The Grand National: Sport or Cruelty?

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The famous Grand National, held in Liverpool annually, is a steeplechase where horses are required to make multiple jumps over a four-mile course. As a huge animal lover from my early years, I used to love horse riding.  However, in recent years my opinions have changed. Why? Because I believe it is cruel in a way for horses to compete in such a challenging event where they are whipped purely for human gain.  Why else?

The fences in the Grand National are very high, averaging around 1.5m. If the horse is not able to clear the jump its hooves can clip the older wooden fences, causing them pain and subsequent injuries. More recently, the jumps have been made out of plastic. Yet this still doesn’t make a great deal of difference. In 2000, three horses died at the grand national, one of which broke their neck- which is the horrifying reality. Since then, a further 28 horses have sadly died- all of which were due to traumatic injuries resulting from the pressure and competitiveness of the Grand National.

We should remember that these horses are not given a choice- they are forced to compete for the rider’s sponsors and that it has become a part of our culture where nationwide bets are placed on a likely winner. Jockeys are there to do a job and although they have an affinity with their horse, they still have to deliver the goods!  This fact can be supported by how horses are killed for meat- further saving costs if they aren’t providing their rider with any gains or financial benefit. It’s despicable!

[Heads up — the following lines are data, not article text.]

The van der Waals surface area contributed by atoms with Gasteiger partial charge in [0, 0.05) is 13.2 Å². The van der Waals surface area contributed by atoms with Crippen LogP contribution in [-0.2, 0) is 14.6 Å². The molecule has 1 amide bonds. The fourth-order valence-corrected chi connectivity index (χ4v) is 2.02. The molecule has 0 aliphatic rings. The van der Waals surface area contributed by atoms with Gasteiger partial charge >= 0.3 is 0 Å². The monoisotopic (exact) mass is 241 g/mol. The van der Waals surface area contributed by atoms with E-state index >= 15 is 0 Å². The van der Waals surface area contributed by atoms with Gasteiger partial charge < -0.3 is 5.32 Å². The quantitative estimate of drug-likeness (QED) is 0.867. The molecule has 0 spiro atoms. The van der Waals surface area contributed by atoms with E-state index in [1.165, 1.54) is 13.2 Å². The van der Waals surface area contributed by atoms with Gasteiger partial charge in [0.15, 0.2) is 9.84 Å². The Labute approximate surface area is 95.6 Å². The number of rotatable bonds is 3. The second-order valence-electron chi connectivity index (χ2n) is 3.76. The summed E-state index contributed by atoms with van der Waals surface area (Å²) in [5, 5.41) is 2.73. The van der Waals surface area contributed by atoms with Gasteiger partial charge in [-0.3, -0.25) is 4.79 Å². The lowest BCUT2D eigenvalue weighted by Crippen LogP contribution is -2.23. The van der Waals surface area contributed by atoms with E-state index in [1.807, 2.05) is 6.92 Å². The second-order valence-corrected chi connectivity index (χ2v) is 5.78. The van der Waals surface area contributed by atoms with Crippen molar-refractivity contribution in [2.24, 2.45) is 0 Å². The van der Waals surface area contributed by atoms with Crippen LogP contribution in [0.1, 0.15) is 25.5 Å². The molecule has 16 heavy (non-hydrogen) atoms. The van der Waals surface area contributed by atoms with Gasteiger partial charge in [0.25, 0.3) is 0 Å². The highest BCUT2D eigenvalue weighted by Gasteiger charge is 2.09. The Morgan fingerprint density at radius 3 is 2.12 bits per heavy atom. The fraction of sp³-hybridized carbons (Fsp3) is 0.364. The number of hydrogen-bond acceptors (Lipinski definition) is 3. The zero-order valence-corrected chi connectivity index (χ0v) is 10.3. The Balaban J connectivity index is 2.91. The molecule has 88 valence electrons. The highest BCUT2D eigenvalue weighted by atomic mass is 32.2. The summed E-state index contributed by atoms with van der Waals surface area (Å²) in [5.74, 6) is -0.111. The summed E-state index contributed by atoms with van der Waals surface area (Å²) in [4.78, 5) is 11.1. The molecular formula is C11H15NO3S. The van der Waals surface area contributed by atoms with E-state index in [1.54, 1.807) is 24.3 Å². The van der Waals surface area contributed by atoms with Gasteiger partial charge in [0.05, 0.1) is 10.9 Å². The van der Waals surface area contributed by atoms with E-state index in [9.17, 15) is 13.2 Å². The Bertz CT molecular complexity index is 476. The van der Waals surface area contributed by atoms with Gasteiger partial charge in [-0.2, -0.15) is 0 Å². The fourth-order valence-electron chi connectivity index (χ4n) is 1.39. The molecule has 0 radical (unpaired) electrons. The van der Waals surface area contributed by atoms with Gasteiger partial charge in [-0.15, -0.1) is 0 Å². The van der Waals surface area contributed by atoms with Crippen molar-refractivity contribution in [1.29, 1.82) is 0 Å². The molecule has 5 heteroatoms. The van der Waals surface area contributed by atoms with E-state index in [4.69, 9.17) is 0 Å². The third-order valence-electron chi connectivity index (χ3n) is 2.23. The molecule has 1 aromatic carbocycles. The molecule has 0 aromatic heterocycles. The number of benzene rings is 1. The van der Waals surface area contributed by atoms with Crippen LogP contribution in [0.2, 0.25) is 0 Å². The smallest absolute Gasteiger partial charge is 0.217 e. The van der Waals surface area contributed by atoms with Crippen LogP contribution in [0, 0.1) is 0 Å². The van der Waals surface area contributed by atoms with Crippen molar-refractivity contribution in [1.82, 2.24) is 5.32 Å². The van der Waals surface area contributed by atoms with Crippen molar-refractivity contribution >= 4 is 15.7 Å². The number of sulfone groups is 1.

We hear about the successes of the Grand National but not about its consequences;  the repeated fractures, heart attacks and tendon injuries suffered by the horses. Surely, they deserve better consideration? Consider for a moment why these facts are never reported in the media. It is because we are the gladiators wanting a win without any consideration of what is really taking place. What consideration is given to the horses welfare? In reality, the horses in these races have a far shorter life expectancy than the rest of their species.

Personally, I believe that the Grand National is not a sport at all! Rather, it is a mere spectacle used for financial benefit with no consideration for these beautiful animals, who suffer for the majority of their comparatively short lives.

To answer the question: it is cruelty! It cannot be labelled as a sport.

Hannah Pearce

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About Author

I'm Rebecca, I study Communication and Media Studies at Loughborough whilst also being the assistant editor for Label 17/18!x If you have anything you would like to write about or any queries, email me: rebeccalaurag@gmail.com

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